On-board diagnostics (OBD) is the terminology given to very early engine management systems in the US, which evolved into OBDII for cars sold in America from 1996. European on-board diagnostics (EOBD) applies to petrol cars sold here from 2001 and diesels from 2003. Gendan reports that some Obdii-compliant diagnostic tools will not work with pre-2001 European cars – certain Ford, Jaguar and Volvo models are fine, but the company admits that it has had very limited success with older Vauxhalls, Peugeot/citroëns, Fiats and Rovers.
Confusingly, EOBDII means ‘enhanced on-board diagnostics – second-generation’, meaning that additional manufacturer-specific information can be gleaned from an OBD port if an EOBDII diagnostic tool is used.
Required by European Type Approval, a standardised EOBD port (shown at right) consists of a connector with 16 different pins, with manufacturers using different pins for different functions. Up until 2004, five different communication protocols were used: J1850 VPW, ISO 91412, J1850 PWM, KWP2000 (ISO 14230) and CAN (Control Area Network). All models type-approved after 2004 were required legally to use CAN for their engine diagnostics.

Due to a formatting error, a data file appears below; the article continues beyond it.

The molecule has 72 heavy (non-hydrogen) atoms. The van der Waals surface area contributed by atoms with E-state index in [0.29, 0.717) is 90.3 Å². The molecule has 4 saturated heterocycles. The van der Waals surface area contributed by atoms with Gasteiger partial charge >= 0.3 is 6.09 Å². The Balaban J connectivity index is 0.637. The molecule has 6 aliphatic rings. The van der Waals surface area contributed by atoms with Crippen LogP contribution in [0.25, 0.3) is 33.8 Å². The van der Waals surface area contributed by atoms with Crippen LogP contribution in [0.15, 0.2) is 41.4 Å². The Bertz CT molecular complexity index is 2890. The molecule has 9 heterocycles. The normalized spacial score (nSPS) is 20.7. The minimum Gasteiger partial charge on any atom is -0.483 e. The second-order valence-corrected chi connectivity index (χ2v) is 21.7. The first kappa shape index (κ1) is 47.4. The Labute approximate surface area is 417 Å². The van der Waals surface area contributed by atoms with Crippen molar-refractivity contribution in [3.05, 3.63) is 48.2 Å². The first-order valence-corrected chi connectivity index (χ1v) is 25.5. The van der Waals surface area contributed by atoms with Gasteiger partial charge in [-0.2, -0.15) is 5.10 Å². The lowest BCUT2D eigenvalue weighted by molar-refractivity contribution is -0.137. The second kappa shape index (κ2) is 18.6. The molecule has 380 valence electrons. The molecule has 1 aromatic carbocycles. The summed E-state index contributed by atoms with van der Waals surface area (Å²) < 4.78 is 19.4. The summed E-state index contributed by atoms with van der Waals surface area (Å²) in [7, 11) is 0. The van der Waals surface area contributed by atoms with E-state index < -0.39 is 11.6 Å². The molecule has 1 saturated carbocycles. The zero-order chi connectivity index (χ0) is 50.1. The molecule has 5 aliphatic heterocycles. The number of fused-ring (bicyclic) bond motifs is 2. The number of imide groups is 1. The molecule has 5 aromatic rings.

Along with the connector and protocol, fault codes (or DTCS) are standardised, with letters P (powertrain), B (body), C (chassis) and U (network) denoting the suspected location. As the universal codes are limited in number, manufacturers have developed their own codes that may or may not follow the generic classification. Additionally, your ability to read codes, other than those of the basic ‘P’, depends greatly on your vehicle and the standard of diagnostic equipment you use. You can look-up codes online, but ensure that you use credible sites. Gendan provides a comprehensive library of generic codes and those for the Volkswagen Group specifically at www.gendan.co.uk/codebank
Various car manufacturers have been lobbying for the removal of the EOBD port, which would lock-out aftermarket technicians and Diyers. Wendy Williamson from the Independent Automotive Aftermarket Federation (IAAF) told CM that this would be anti-competitive. She says that the European Parliament approved legislation earlier this year that would see the EOBD port remain accessible to everybody, not just manufacturers and their dealers, for the foreseeable future.